Tom Brady and Colin Kaepernick could square off in Super Bowl XLVII.
Finally, just one more weekend of the 2013 NFL Playoffs before we find out the matchup of Super Bowl XLVII.
Can Matt Ryan and the Atlanta Falcons fend off Colin Kaepernick and the San Francisco 49ers?
Instead of becoming engulfed by these types of questions, we can better prepare ourselves for the Super Bowl by breaking down each potential contest. In short, moving ahead of the curve and previewing the matchups to provide greater anticipation of what to expect.
Because for as much time as there is to dissect the Super Bowl once its competitors are set, examining those still remaining gives a broader understanding entering Conference Championship Sunday.
The Ravens and Falcons would be an intriguing chess-match.
With Atlanta's high-powered offense and receivers Roddy White and Julio Jones, Baltimore would face the NFL's top receiving tandem.
At the same time, the Ravens are peaking defensively regarding consistent play and health. Ray Lewis is putting on his best postseason performance since 2000, which only bodes well for the rest of his defense.
That impact allows Terrell Suggs to apply quarterback pressure, along with Haloti Ngata to stifle the run. Matt Ryan will also see one of the best safeties in Ed Reed, who is capable of taking any interception to the house.
As a result, the Falcons must run the rock with Michael Turner.
This will limit series for Joe Flacco and Baltimore's offense, because the last thing Atlanta can't lose is the possession battle. Ray Rice would dominate the Falcons' vulnerable rush defense.
Entering this bout, Baltimore has the edge courtesy of a stronger ground game and defensive front seven.
Should the Patriots and Falcons duel in Super Bowl XLVII, a ridiculously high-scoring affair would occur.
One offense features Tom Brady and the other Matt Ryan.
New England finished the regular season ranked No. 1 in scoring offense, by averaging 34.8 points per game. Atlanta was not far behind at 26.2.
Ironically, the weakness to each defense resides in coverage.
The Patriots ranked No. 29 in pass defense and gave up 27 scores via the air.
The Falcons weren't much better at No. 23 and allowed a 61.2 completion percentage. Here, though, Atlanta possesses the competitive advantage by fielding opportunistic defenders that also lock it down when backed up inside the red zone.
Safety Thomas DeCoud finished with six interceptions and came up big in the NFC Divisional Round. Even more to the Dirty Birds' favor is allowing a 46.8 red-zone touchdown percentage (ranked No. 5), compared to 53 percent of New England (ranked No. 15).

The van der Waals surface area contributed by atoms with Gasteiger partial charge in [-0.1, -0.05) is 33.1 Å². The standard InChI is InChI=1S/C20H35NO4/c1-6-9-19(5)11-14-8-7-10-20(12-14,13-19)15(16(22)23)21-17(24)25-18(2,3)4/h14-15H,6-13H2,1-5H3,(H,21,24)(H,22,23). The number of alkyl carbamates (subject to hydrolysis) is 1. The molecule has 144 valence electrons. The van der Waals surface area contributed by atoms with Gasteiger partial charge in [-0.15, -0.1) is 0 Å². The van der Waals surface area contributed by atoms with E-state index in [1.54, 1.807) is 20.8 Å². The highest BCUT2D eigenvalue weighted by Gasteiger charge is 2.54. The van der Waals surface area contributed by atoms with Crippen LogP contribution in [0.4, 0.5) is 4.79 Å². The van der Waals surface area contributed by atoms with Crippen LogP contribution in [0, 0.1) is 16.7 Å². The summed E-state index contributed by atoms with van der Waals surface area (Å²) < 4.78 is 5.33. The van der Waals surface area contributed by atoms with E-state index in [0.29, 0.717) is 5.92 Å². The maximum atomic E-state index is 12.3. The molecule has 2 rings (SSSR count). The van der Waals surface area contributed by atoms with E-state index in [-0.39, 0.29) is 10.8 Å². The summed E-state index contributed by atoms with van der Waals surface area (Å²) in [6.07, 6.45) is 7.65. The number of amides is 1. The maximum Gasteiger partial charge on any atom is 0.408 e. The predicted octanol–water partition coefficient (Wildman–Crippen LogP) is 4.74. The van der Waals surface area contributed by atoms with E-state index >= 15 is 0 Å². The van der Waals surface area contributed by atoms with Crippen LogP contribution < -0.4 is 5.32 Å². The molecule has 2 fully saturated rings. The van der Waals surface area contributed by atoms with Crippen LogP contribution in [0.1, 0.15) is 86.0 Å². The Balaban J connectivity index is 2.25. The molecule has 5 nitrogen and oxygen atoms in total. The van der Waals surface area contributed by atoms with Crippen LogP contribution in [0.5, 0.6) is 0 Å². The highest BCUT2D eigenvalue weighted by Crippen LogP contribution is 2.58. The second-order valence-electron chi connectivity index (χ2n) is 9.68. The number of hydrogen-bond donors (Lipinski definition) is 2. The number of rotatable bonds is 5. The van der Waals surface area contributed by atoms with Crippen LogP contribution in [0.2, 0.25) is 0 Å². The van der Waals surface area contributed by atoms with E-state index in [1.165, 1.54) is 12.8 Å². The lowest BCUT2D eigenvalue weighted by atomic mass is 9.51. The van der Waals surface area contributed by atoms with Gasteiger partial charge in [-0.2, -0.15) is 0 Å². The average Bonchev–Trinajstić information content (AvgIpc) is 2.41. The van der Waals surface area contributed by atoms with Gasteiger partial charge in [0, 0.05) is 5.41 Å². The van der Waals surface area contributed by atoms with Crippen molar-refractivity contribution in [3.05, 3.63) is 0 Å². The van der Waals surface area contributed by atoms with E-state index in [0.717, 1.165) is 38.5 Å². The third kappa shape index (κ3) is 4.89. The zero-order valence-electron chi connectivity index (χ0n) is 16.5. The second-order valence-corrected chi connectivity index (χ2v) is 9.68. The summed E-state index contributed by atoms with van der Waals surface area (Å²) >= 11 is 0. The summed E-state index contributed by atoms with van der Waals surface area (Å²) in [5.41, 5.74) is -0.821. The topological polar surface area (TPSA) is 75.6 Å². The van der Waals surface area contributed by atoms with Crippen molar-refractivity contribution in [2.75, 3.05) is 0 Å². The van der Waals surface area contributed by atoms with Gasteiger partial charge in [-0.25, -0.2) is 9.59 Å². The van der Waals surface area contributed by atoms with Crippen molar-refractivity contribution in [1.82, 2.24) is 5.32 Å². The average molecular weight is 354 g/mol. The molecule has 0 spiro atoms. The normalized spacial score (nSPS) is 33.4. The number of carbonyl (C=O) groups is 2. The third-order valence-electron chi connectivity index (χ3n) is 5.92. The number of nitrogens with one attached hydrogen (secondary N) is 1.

Each offense will move the ball consistently, so it's time of possession and red zone defense that decides this victor.
Alas, we come to the Harbaugh Bowl.
A rematch of 2011's regular season Thanksgiving Night contest, Baltimore and San Francisco would be the lowest-scoring among these potential Super Bowls.
The 'Niners ranked No. 2 in allowing just 17.1 points per game and limited Aaron Rodgers and the Green Bay Packers to only 352 total yards last week. Shutting down such an explosive offense is an advantage for San Francisco, because Baltimore's offense is not on Green Bay's level.
Then again, the Ravens do present more balance and Ray Rice is the difference-maker.
The 49ers would have to play more Cover 2 with a man-under scheme because that lets the front seven focus more on stuffing the run. At the same time it allows for an extra safety in coverage, as opposed to rolling down to the box.
Baltimore on the contrary, has its hands full with Colin Kaepernick and Frank Gore.
Ray Lewis and Co. may field excellent talent and Pro Bowl players, but this defense has been suspect against the run all season—including the playoffs. Therefore, expect San Francisco to remain run-balanced to keep the Ravens honest.
Scoring will be scarce, so minimizing turnovers and winning the field position battle evolves as an extreme advantage in this defensive slug-fest.
Not only a grudge-match from Week 15, but its two quarterbacks—Tom Brady and Colin Kaepernick—on exact opposite ends of their respective NFL careers.
Additionally, we're given two teams with polarizing philosophies. New England, of course, is the pass-first attack capable of outscoring anyone and generating turnovers defensively.
San Francisco, by contrast, punishes opponents in the trenches on both sides, minimizes turnovers and applies significant quarterback pressure. And with 2012's regular season matchup high-scoring, the Super Bowl would be a similar story.
For one it's indoors, which means no weather implications and that is to the Pats' advantage.
Secondly, no weather affecting results in fewer turnovers, dropped passes and botched snaps. Combine all these elements and New England will load the box vs. San Francisco's offense.
The 49ers will simply need to shorten the game and keep Tom Brady off the field. Because Kaepernick may possess much potential, but outplaying Brady in favorable conditions to the Pats enhances the difficulty for Jim Harbaugh.
Nevertheless, San Francisco vs. New England is this season's ultimate clash.
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